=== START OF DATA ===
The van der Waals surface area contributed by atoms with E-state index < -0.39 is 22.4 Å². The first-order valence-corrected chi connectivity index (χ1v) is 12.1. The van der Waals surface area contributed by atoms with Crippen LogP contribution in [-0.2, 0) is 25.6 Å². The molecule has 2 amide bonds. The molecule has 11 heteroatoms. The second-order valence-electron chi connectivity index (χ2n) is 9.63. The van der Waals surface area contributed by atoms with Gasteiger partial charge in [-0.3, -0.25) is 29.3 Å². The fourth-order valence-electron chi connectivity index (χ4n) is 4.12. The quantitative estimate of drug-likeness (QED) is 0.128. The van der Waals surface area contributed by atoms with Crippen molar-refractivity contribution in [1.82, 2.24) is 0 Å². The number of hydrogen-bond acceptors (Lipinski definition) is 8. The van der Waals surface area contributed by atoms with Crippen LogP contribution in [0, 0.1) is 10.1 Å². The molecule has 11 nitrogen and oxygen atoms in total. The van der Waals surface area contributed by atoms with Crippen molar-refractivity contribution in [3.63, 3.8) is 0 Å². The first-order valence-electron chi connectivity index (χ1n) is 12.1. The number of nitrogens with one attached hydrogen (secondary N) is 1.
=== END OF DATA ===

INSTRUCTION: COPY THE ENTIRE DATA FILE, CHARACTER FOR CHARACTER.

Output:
The van der Waals surface area contributed by atoms with E-state index < -0.39 is 22.4 Å². The first-order valence-corrected chi connectivity index (χ1v) is 12.1. The van der Waals surface area contributed by atoms with Crippen LogP contribution in [-0.2, 0) is 25.6 Å². The molecule has 2 amide bonds. The molecule has 11 heteroatoms. The second-order valence-electron chi connectivity index (χ2n) is 9.63. The van der Waals surface area contributed by atoms with Gasteiger partial charge in [-0.3, -0.25) is 29.3 Å². The fourth-order valence-electron chi connectivity index (χ4n) is 4.12. The quantitative estimate of drug-likeness (QED) is 0.128. The van der Waals surface area contributed by atoms with Crippen molar-refractivity contribution in [1.82, 2.24) is 0 Å². The number of hydrogen-bond acceptors (Lipinski definition) is 8. The van der Waals surface area contributed by atoms with Crippen LogP contribution in [0, 0.1) is 10.1 Å². The molecule has 11 nitrogen and oxygen atoms in total. The van der Waals surface area contributed by atoms with Crippen molar-refractivity contribution in [3.63, 3.8) is 0 Å². The first-order valence-electron chi connectivity index (χ1n) is 12.1. The number of nitrogens with one attached hydrogen (secondary N) is 1.